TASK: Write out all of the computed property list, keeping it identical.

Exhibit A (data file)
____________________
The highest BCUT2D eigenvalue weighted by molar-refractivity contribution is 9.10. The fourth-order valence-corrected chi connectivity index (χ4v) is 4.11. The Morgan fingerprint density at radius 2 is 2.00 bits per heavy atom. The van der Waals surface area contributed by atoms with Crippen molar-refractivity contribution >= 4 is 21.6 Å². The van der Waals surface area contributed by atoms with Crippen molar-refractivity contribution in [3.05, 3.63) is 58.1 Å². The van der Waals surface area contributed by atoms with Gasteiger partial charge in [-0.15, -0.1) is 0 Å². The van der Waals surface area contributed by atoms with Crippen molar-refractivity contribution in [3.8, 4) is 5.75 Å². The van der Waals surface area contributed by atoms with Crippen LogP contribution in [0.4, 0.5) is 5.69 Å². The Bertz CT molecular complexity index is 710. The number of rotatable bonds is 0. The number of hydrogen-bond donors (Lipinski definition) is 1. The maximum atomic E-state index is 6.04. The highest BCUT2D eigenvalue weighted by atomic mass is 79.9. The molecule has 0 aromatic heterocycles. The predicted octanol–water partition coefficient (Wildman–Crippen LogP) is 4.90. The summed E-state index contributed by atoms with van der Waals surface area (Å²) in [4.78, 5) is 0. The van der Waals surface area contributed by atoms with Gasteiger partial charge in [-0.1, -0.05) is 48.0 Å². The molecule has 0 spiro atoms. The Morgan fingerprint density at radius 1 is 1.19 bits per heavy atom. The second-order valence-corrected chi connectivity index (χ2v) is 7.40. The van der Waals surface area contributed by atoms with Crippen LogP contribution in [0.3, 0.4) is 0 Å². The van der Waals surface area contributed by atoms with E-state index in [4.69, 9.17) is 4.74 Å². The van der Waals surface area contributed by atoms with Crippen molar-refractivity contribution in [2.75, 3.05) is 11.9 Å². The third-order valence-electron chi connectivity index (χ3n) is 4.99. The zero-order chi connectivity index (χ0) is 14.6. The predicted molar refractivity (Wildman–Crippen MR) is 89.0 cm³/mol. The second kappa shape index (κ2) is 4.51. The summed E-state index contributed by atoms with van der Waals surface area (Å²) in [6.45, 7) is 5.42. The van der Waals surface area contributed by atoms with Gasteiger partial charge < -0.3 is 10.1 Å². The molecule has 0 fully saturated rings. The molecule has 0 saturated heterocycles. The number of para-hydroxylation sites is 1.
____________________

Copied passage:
The highest BCUT2D eigenvalue weighted by molar-refractivity contribution is 9.10. The fourth-order valence-corrected chi connectivity index (χ4v) is 4.11. The Morgan fingerprint density at radius 2 is 2.00 bits per heavy atom. The van der Waals surface area contributed by atoms with Crippen molar-refractivity contribution >= 4 is 21.6 Å². The van der Waals surface area contributed by atoms with Crippen molar-refractivity contribution in [3.05, 3.63) is 58.1 Å². The van der Waals surface area contributed by atoms with Gasteiger partial charge in [-0.15, -0.1) is 0 Å². The van der Waals surface area contributed by atoms with Crippen molar-refractivity contribution in [3.8, 4) is 5.75 Å². The van der Waals surface area contributed by atoms with Crippen LogP contribution in [0.4, 0.5) is 5.69 Å². The Bertz CT molecular complexity index is 710. The number of rotatable bonds is 0. The number of hydrogen-bond donors (Lipinski definition) is 1. The maximum atomic E-state index is 6.04. The highest BCUT2D eigenvalue weighted by atomic mass is 79.9. The molecule has 0 aromatic heterocycles. The predicted octanol–water partition coefficient (Wildman–Crippen LogP) is 4.90. The summed E-state index contributed by atoms with van der Waals surface area (Å²) in [4.78, 5) is 0. The van der Waals surface area contributed by atoms with Gasteiger partial charge in [-0.1, -0.05) is 48.0 Å². The molecule has 0 spiro atoms. The Morgan fingerprint density at radius 1 is 1.19 bits per heavy atom. The second-order valence-corrected chi connectivity index (χ2v) is 7.40. The van der Waals surface area contributed by atoms with Crippen LogP contribution in [0.3, 0.4) is 0 Å². The van der Waals surface area contributed by atoms with E-state index in [4.69, 9.17) is 4.74 Å². The van der Waals surface area contributed by atoms with Crippen molar-refractivity contribution in [2.75, 3.05) is 11.9 Å². The third-order valence-electron chi connectivity index (χ3n) is 4.99. The zero-order chi connectivity index (χ0) is 14.6. The predicted molar refractivity (Wildman–Crippen MR) is 89.0 cm³/mol. The second kappa shape index (κ2) is 4.51. The summed E-state index contributed by atoms with van der Waals surface area (Å²) in [6.45, 7) is 5.42. The van der Waals surface area contributed by atoms with Gasteiger partial charge < -0.3 is 10.1 Å². The molecule has 0 fully saturated rings. The molecule has 0 saturated heterocycles. The number of para-hydroxylation sites is 1.